The IRS and its Security Summit partners finalized plans on November 3, 2016, to improve identity theft protections in 2017 after the significant success of its 2016 program (and in spite of a growing number of scams). In the first nine months of the current year, identity theft victim claims dropped 50 percent, as compared to 2015. The number of fraudulent returns stopped by the IRS' tax processing systems increased, derailing 787,000 attempts at identity theft return filing, and stopping nearly $600 million more in fraudulent refunds from being paid out to scammers as compared to the previous year.
Taxpayers and tax professionals across the U.S. are being targeted by yet another scam. The Internal Revenue Service and its Security Summit partners recently issued a warning regarding fake e-mails purporting to contain an IRS tax bill related to the Affordable Care Act. The scam has already been reported to the Treasury Inspector General for Tax Administration for investigation.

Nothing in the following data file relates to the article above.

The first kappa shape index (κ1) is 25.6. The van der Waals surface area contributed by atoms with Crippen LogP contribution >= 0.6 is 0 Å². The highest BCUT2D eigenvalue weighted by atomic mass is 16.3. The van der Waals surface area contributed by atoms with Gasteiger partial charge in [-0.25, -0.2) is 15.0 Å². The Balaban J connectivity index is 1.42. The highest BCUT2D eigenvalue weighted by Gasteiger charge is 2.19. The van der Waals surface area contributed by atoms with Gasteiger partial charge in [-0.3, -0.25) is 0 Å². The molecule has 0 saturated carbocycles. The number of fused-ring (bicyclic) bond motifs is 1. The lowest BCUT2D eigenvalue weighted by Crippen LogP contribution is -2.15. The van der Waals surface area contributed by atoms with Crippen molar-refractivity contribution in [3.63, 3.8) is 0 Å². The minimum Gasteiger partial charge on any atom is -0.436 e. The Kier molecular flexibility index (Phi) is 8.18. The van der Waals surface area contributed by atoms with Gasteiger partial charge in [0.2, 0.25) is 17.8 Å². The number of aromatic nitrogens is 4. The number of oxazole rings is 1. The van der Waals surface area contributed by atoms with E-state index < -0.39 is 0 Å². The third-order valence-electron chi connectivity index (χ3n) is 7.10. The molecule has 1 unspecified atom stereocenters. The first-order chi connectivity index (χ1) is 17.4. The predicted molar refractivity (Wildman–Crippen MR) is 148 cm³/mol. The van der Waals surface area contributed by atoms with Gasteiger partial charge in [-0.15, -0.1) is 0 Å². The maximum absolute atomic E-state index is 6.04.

The Security Summit, a partnership between the IRS, state tax agencies, and private-sector tax industry executives, met on June 28, 2016 to review its first-year successes and strategize for 2017. The Summit focused on improving authentication procedures, information sharing, cybersecurity, and public outreach to help keep taxpayers' data and money safe.
The Internal Revenue Service has been cracking down on refund fraud and identity theft through the Security Summit initiative and its Criminal Investigation (CI) work. In fiscal year 2015, CI initiated 776 identity theft investigations, which led to 774 sentencings. Individuals found guilty of this type of crime face significant jail time. The average sentence in FY 2015 was 38 months, while the longest sentence was for more than 27 years.